I’m a big fan of fitness apps and wearable gadgets -- anything that can help make working out more interesting and fun is a big plus in my book, which is why I love apps like Zombies, Run! and Superhero Workout.
I’m not alone either -- one in four smartphone owners use a device to track health, diet or exercise, and fitness apps are among the fastest growing niches in the app market, rising by 49 percent in 2013.
At the end of its iPhone 6/6 Plus/Apple Watch launch last week, the tech giant kindly gave everyone a gift -- a free U2 album. Songs of Innocence is the first album from the Irish band in five years, and Apple made it instantly available to all 500 million plus iTunes registered users. Which was a nice thing to do, after all who doesn’t like a free gift?
It turns out quite a few people were less than pleased to discover U2's new album appearing in their music collections whether they wanted it or not. If you’re one of those people unhappy about the presence of the album, and despite hunting for an easy way of removing it, still haven’t found what you’re looking for, don’t worry -- Apple has released a new tool for the job.
Walter Isaacson's Steve Jobs is a superb biography of the late, great co-founder, chairman, and CEO of Apple, but at 592 pages it’s a bit of a hefty tome.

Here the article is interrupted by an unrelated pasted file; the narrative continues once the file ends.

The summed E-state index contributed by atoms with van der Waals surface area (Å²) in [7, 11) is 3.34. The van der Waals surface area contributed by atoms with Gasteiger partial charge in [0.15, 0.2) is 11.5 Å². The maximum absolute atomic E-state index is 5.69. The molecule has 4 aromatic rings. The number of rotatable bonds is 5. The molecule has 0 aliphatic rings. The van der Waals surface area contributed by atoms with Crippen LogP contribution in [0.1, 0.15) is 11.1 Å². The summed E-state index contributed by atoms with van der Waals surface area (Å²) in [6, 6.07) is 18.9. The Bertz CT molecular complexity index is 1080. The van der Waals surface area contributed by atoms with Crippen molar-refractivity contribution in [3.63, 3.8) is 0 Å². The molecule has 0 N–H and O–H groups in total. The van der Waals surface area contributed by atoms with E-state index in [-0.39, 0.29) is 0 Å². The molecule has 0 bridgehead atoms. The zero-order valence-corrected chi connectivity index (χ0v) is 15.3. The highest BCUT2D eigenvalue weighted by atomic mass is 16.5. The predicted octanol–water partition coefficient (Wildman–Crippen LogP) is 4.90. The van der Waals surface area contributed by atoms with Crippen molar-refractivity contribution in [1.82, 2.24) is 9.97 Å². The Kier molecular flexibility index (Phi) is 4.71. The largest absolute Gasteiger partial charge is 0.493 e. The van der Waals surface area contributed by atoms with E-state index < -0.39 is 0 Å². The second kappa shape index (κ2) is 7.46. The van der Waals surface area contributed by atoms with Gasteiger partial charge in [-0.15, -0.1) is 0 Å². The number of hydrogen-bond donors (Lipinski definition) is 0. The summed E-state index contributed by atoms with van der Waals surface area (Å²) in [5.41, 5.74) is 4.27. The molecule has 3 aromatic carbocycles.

If you’re interested in Jobs’ life, but don’t have the time, or inclination, to read the full book, there’s always the forthcoming film adapted by Aaron Sorkin to look forward to, or -- if you just want a super quick guide -- there’s this excellent infographic.
Last week, thanks to a series of leaked screenshots and videos from build 9834, courtesy of WinFuture.de, we got our first real look at the next version of Windows, including seeing the new Start menu and virtual desktops in action.
That’s not the only new feature being shown off however. In yet another new video we get to see the Notifications center which Microsoft is introducing.
Surface Pro 3 stock sellouts and record iPhone 6 pre-orders make for nice headlines but are meaningless
My colleague Brian Fagioli reported some news a couple of days ago that had me smiling. "Microsoft's Surface Pro 3 is a worldwide success -- strong sales cause limited supply" his headline declared. It’s the sort of headline Microsoft would have hoped for when it announced the news that some overseas retailers had run out of Surface Pro 3 stock.
"A worldwide success" is pushing it. What happened was demand outstripped supply, in some countries, and the supply was probably on the low (prudent, if you like) side to begin with. Microsoft announced no numbers, and posted a cleverly worded blog which makes it sound as if Surface Pro 3 is a huge hit. Unless you read what it actually says.
It’s always nice to take the occasional stroll down memory lane, reminiscing over past experiences and the things you used to like or grew up with.